TV Guide Entertainment, John Walsk, August 10, 1998 — On a break from New York University last year, Charlie O’Connell headed West to visit big brother Jerry in Hollywood. Six months later, he realized that Los Angeles was his kind of town.
He auditioned — yes, he really did — for Sliders, which was then in preproduction for a Sci-Fi Channel relaunch, and now plays Colin, the estranged brother of physics prodigy Quinn Mallory.
The actor loves his work, but it can occasionally get in the way of his golfing.
Word has it you’re a bit of a science buff. Is that true?
I did pretty well in high school. I’m pretty proud of myself. I really cannot complain. Math, too, those were always my two best subjects.
I guess I found the enjoyment for it in seventh grade, [when] we started dissecting frogs. It all started with my teacher, Mr. T. I guess the name interested me, too, since The A-Team was one of my favorite shows.
No, he didn’t wear a mohawk or a lot of gold, but he was a pretty tough teacher.
Had you been a sci-fi fan before getting the Sliders gig?
I guess I had been. The Twilight Zone was one of the best sci-fi shows — one of the best shows — ever.
And later on I really got into Star Trek: The Next Generation. I was never really too hot on the old series, but Next Generation I loved.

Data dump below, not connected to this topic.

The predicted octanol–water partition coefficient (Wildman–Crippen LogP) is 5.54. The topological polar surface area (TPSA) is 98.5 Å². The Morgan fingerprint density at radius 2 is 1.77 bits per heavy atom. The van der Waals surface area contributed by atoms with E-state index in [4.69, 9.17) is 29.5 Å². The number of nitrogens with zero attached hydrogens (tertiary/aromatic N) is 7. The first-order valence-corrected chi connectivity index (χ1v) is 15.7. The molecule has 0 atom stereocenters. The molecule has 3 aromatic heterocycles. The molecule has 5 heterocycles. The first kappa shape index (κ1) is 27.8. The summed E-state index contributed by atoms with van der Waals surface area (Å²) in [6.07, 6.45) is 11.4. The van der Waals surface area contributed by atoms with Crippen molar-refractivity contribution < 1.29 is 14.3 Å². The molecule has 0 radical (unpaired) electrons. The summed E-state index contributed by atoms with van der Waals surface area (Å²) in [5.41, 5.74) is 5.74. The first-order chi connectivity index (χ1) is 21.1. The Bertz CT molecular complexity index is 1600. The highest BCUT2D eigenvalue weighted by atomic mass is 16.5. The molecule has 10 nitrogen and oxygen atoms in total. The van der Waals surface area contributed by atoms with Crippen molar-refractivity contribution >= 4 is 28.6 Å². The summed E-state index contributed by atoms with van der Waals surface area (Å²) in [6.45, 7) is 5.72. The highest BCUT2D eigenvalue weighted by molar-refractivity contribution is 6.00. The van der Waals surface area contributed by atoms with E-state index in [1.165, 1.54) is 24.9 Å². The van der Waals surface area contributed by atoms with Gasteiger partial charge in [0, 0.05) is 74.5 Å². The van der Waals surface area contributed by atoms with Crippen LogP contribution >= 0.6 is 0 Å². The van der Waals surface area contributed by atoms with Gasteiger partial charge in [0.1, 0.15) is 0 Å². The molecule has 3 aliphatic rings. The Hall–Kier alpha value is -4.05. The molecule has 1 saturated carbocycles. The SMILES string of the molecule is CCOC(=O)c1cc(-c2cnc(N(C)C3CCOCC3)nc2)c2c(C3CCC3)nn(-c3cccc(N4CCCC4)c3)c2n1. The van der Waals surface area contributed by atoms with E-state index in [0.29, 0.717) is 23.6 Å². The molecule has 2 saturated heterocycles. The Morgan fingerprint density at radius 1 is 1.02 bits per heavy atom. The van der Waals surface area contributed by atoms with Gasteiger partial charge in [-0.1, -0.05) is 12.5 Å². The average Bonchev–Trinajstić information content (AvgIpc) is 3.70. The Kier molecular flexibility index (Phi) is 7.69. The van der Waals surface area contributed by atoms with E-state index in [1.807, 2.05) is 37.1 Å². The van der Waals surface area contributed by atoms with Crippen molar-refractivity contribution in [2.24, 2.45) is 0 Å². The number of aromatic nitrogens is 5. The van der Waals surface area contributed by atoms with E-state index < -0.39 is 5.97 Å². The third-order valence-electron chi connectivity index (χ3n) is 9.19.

Who got the acting bug first, you or Jerry?
We started acting at pretty much the same time, doing commercials in New York. And one summer at camp, when I was 5 and Jerry was 6, we were in The Wizard of Oz together.
Our mom just sent the tape out here. I was a Munchkin and Jerry was the Cowardly Lion. Then the year after that I was Bert in Mary Poppins, which was absurd because I think my voice was deeper then than it is now.
So here’s this little 3-foot-tall kid singing “Chim-Chiminey” with this voice… it was just funny.
When did you decide that this was what you wanted to do?
Around that time, I guess. And later I did an off-Broadway play called Dr. Selavy’s Magic Theatre by Richard Foreman. That was great — David Patrick Kelly was in that, too. I played him at age 10.
I don’t know how much I got out of it at that age, but I knew I liked it. When we were rehearsing a scene once, the director told me, “Now this guy’s going to come at you with a knife. And when he does I want you to scream bloody murder.”
So we ran the scene, and I had no idea why we stopped when I screamed, “Bloody murder!”
I thought I was giving him just what he asked for. The director would sit on a chair on top of a table during rehearsals, and he pretty much fell off it when that happened.
So you take direction well. What kept you coming back?
I was in fourth grade, and I loved it. Being the only kid in the show, I got pampered by everyone else. I’d get a new toy every day.
That’s what kept me coming back — I got bribed.
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